alphabetical letter س ذ The twelfth letter of the alphabet; called سِينٌ. It is one of the letters termed مَهْمُوسَة [or non-vocal, i. e. pronounced with the breath only, without the voice]; and of the letters termed أَسَلِيَّة, as also ص and ز, because proceeding from the tip of the tongue: its place of utterance is between that of ص and that of ز: and Az says hat it is never conjoined with either of these two letters in any Arabic word: (TA:) it is a sibilant letter; and is distinguished from ص by the raising of the tongue to the palate [in the utterance of the latter], and from ز by the suppression of the voice [in the utterance of the former]. (K in art. سين.) It is one of the letters of augmentation [occurring in the form اِسْتَفْعَلَ and its derivatives]. (S and L in art. سين.) [See also سِينٌ in art. سين. It is sometimes substituted for ص; as in سَقْرٌ, for صَقْرٌ: and for ش, as in سِطْرَنْجٌ, for شِطْرَنْجٌ: (see De Sacy's Chrest. Arabe, sec. ed., ii. 230-233: and iii. 530-532:)] and AZ says that some of the Arabs substitute for it ت, (S and L and K * in art. سين,) as in the saying (S and L in art. سين) of 'Alyà Ibn-Arkam, (L ib.,) “ يَا قَبَحَ ا@للّٰهُ بَنِى السِّعْلَاتِ
عَمْرَو بْنَ يَرْبُوعٍ شِرَارَ النَّاتِ
لَيْسُوا أَعفَّآءَ وَلَا أَكْيَاتِ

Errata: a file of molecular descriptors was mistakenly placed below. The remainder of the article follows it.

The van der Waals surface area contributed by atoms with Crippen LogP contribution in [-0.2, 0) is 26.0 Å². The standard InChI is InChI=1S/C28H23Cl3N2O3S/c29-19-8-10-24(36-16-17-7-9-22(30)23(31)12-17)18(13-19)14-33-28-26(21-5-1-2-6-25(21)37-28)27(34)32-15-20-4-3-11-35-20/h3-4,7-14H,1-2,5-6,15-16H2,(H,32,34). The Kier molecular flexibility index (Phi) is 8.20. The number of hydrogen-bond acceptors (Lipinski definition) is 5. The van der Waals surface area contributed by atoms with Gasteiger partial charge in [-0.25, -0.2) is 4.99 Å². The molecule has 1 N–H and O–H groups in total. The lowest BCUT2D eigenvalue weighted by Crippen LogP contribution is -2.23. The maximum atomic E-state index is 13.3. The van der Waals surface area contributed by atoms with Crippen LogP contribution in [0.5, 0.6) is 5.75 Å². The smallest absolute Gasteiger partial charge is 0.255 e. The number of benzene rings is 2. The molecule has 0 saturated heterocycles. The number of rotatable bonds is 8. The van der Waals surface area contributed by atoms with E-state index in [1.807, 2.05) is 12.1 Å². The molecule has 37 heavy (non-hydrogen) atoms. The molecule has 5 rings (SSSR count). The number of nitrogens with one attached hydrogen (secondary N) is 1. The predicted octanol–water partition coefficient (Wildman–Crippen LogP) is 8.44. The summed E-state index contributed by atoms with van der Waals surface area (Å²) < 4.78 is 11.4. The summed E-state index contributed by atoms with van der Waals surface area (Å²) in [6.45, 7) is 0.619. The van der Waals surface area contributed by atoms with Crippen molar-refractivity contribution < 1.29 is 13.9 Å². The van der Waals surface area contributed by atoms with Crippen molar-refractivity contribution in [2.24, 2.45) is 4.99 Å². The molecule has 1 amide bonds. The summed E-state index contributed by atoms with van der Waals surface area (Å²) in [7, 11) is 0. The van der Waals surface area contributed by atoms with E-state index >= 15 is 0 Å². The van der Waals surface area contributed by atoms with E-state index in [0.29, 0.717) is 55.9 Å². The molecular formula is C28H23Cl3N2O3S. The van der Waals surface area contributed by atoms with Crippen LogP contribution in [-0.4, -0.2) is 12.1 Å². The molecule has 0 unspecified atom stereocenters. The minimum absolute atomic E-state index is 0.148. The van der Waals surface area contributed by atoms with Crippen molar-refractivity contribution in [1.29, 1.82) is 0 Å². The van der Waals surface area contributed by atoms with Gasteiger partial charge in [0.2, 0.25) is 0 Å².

” [O, may God remove far from good, or from prosperity, the sons of the Sialáh, 'Amr Ibn-Yarbooa, the worst of mankind: they are not chaste, nor sharp in intellect]: he means النَّاسِ and بِأَكْيَاسِ: (S and L ib.:) and in like manner one says طَسْتٌ for طَسٌّ. (TA in art. كيت.) ― -b2- يٰس= in the Kur [commencing ch. xxxvi.] is like آل=م= and حٰم= at the commencement of chapters of the same; and is said by 'Ikrimeh to mean يَا إِِنْسَانُ [O man]; because it is followed by the words إِِنَّكَ لَمِنَ المُرْسَلِينَ: (S and L in art. سين:) or it means either thus, or يَا سَيِّدُ [O man of dignity]. (K in art. سين.) -A2- سَ is a particle peculiarly prefixed to the aor., rendering it clearly denotative of the future, (Mughnee, and S * and L * in art. سين,) as in سَيَفْعَلُ [He will do such a thing], (S and L ib.,) and considered as forming a part thereof, for which reason it does not exercise any government upon it: it is not contracted from سَوْفَ, contrary to what the Koofees hold: nor is the extent of the future with it shorter than it is with سَوْفَ, contrary to what the Basrees hold: the analytical grammarians term it حَرْفُ تَنْفِيسٍ, by which is meant a particle of amplification; because it changes the aor. from the strait time, which is the present, to the ample time, which is the future: but plainer that their expression is the saying of Z and others, [that it is] a particle denoting the future. (Mughnee.) Kh asserts that it corresponds [as an affirmative] to [the negative] لَنْ. (S and L in art. سين.) Some assert that it sometimes denotes continuance, not futurity: this is mentioned in relation to the saying in the Kur [iv. 93], سَتَجِدُونَ آخَرِينَ [as though meaning Ye continually find others]; and they adduce as an evidence thereof the saying in the same [ii. 136], سَيَقُولُ ا@لسَّفَهَآءُ مِنَ ا@لنَّاسِ مَا وَلَّاهُمْ عَنْ قِبْلَتِهِمْ [as meaning The light-witted of the people continually say, What hath turned them away, or back, from their kibleh?]; affirming that this was revealed after their saying مَا وَلَّاهُمْ: but this the grammarians know not; and that this verse was revealed after their saying ما ولّاهم is not a fact agreed upon: moreover, if it be conceded, still continuance is inferred from the aor.; like as when you say, فُلَانٌ يَقْرِى الضَّيْفَ and يَصْنَعُ الجَمِيلَ, you mean that it is his custom to do thus. (Mughnee.) Z asserts that when it is prefixed to a verb signifying what is liked or disliked, it denotes that the event will inevitably happen: i. e., when it is prefixed to a verb signifying a promise or a threat, it corroborates and confirms its meaning. (Mughnee.) -A3- [As a numeral, س denotes Sixty.]

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